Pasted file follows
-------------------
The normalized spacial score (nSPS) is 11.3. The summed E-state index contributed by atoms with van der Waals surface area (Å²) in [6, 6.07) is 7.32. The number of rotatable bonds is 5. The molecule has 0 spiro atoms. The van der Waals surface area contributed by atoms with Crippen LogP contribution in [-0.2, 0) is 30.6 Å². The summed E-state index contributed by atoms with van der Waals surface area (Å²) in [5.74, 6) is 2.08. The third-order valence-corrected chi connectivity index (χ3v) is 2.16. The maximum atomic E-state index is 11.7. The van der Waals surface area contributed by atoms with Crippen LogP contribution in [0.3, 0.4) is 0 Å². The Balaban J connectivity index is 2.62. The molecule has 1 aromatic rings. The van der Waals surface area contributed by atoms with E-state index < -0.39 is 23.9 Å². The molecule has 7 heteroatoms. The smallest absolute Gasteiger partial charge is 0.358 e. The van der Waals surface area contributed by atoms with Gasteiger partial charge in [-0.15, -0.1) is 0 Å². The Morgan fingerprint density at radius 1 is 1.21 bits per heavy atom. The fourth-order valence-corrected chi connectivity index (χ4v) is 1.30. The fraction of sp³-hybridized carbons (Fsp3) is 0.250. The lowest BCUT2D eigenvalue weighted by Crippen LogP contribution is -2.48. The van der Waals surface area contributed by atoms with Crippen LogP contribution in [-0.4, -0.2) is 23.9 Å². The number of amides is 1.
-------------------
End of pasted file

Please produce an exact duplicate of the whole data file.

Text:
The normalized spacial score (nSPS) is 11.3. The summed E-state index contributed by atoms with van der Waals surface area (Å²) in [6, 6.07) is 7.32. The number of rotatable bonds is 5. The molecule has 0 spiro atoms. The van der Waals surface area contributed by atoms with Crippen LogP contribution in [-0.2, 0) is 30.6 Å². The summed E-state index contributed by atoms with van der Waals surface area (Å²) in [5.74, 6) is 2.08. The third-order valence-corrected chi connectivity index (χ3v) is 2.16. The maximum atomic E-state index is 11.7. The van der Waals surface area contributed by atoms with Crippen LogP contribution in [0.3, 0.4) is 0 Å². The Balaban J connectivity index is 2.62. The molecule has 1 aromatic rings. The van der Waals surface area contributed by atoms with E-state index < -0.39 is 23.9 Å². The molecule has 7 heteroatoms. The smallest absolute Gasteiger partial charge is 0.358 e. The van der Waals surface area contributed by atoms with Gasteiger partial charge in [-0.15, -0.1) is 0 Å². The Morgan fingerprint density at radius 1 is 1.21 bits per heavy atom. The fourth-order valence-corrected chi connectivity index (χ4v) is 1.30. The fraction of sp³-hybridized carbons (Fsp3) is 0.250. The lowest BCUT2D eigenvalue weighted by Crippen LogP contribution is -2.48. The van der Waals surface area contributed by atoms with Crippen LogP contribution in [-0.4, -0.2) is 23.9 Å². The number of amides is 1.